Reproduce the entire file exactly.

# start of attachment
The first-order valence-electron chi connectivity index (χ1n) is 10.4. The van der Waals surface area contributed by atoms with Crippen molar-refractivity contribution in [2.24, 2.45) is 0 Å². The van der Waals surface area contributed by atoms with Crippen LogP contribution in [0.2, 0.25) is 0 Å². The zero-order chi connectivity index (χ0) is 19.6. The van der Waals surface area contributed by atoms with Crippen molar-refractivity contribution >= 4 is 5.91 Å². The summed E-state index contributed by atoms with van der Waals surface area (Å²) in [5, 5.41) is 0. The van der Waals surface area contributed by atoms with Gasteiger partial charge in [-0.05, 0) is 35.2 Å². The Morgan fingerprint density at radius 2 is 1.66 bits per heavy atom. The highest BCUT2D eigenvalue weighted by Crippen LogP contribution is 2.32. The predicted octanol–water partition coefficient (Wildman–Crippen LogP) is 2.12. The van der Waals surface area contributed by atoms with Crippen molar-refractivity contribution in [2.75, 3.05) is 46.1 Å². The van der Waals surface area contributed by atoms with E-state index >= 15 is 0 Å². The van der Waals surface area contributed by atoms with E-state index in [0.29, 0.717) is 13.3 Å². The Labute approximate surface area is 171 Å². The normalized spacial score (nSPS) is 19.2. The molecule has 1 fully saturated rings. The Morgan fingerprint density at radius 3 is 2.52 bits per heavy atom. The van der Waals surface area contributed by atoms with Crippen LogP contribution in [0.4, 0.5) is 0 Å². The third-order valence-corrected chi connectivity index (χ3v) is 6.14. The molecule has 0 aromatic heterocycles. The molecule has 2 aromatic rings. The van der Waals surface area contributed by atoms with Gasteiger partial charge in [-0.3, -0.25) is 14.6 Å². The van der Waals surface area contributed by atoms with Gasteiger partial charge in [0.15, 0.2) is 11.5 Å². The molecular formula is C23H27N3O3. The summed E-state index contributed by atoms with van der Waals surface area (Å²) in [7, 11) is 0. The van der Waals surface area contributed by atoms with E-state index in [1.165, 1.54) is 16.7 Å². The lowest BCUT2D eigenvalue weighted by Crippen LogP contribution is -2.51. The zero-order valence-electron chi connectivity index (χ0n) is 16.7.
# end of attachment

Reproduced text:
The first-order valence-electron chi connectivity index (χ1n) is 10.4. The van der Waals surface area contributed by atoms with Crippen molar-refractivity contribution in [2.24, 2.45) is 0 Å². The van der Waals surface area contributed by atoms with Crippen LogP contribution in [0.2, 0.25) is 0 Å². The zero-order chi connectivity index (χ0) is 19.6. The van der Waals surface area contributed by atoms with Crippen molar-refractivity contribution >= 4 is 5.91 Å². The summed E-state index contributed by atoms with van der Waals surface area (Å²) in [5, 5.41) is 0. The van der Waals surface area contributed by atoms with Gasteiger partial charge in [-0.05, 0) is 35.2 Å². The Morgan fingerprint density at radius 2 is 1.66 bits per heavy atom. The highest BCUT2D eigenvalue weighted by Crippen LogP contribution is 2.32. The predicted octanol–water partition coefficient (Wildman–Crippen LogP) is 2.12. The van der Waals surface area contributed by atoms with Crippen molar-refractivity contribution in [2.75, 3.05) is 46.1 Å². The van der Waals surface area contributed by atoms with E-state index >= 15 is 0 Å². The van der Waals surface area contributed by atoms with E-state index in [0.29, 0.717) is 13.3 Å². The Labute approximate surface area is 171 Å². The normalized spacial score (nSPS) is 19.2. The molecule has 1 fully saturated rings. The Morgan fingerprint density at radius 3 is 2.52 bits per heavy atom. The van der Waals surface area contributed by atoms with Crippen LogP contribution in [0.4, 0.5) is 0 Å². The third-order valence-corrected chi connectivity index (χ3v) is 6.14. The molecule has 0 aromatic heterocycles. The molecule has 2 aromatic rings. The van der Waals surface area contributed by atoms with Gasteiger partial charge in [-0.3, -0.25) is 14.6 Å². The van der Waals surface area contributed by atoms with Gasteiger partial charge in [0.15, 0.2) is 11.5 Å². The molecular formula is C23H27N3O3. The summed E-state index contributed by atoms with van der Waals surface area (Å²) in [7, 11) is 0. The van der Waals surface area contributed by atoms with E-state index in [1.165, 1.54) is 16.7 Å². The lowest BCUT2D eigenvalue weighted by Crippen LogP contribution is -2.51. The zero-order valence-electron chi connectivity index (χ0n) is 16.7.